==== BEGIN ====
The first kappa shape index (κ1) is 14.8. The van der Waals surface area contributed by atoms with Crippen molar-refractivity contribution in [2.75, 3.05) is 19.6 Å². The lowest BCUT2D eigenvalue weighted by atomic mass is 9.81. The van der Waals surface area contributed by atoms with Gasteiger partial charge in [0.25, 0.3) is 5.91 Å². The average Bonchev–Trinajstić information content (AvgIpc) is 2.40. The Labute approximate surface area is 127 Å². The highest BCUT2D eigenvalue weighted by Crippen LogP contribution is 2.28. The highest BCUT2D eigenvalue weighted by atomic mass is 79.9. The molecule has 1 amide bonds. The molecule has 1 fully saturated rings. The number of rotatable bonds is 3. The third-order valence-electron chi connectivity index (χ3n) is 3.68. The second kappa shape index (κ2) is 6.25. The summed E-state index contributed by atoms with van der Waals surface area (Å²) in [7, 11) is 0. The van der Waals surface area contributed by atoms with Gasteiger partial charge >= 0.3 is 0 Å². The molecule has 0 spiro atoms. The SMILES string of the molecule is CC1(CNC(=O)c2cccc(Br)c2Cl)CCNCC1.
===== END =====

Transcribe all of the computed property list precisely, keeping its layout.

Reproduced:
The first kappa shape index (κ1) is 14.8. The van der Waals surface area contributed by atoms with Crippen molar-refractivity contribution in [2.75, 3.05) is 19.6 Å². The lowest BCUT2D eigenvalue weighted by atomic mass is 9.81. The van der Waals surface area contributed by atoms with Gasteiger partial charge in [0.25, 0.3) is 5.91 Å². The average Bonchev–Trinajstić information content (AvgIpc) is 2.40. The Labute approximate surface area is 127 Å². The highest BCUT2D eigenvalue weighted by Crippen LogP contribution is 2.28. The highest BCUT2D eigenvalue weighted by atomic mass is 79.9. The molecule has 1 amide bonds. The molecule has 1 fully saturated rings. The number of rotatable bonds is 3. The third-order valence-electron chi connectivity index (χ3n) is 3.68. The second kappa shape index (κ2) is 6.25. The summed E-state index contributed by atoms with van der Waals surface area (Å²) in [7, 11) is 0. The van der Waals surface area contributed by atoms with Gasteiger partial charge >= 0.3 is 0 Å². The molecule has 0 spiro atoms. The SMILES string of the molecule is CC1(CNC(=O)c2cccc(Br)c2Cl)CCNCC1.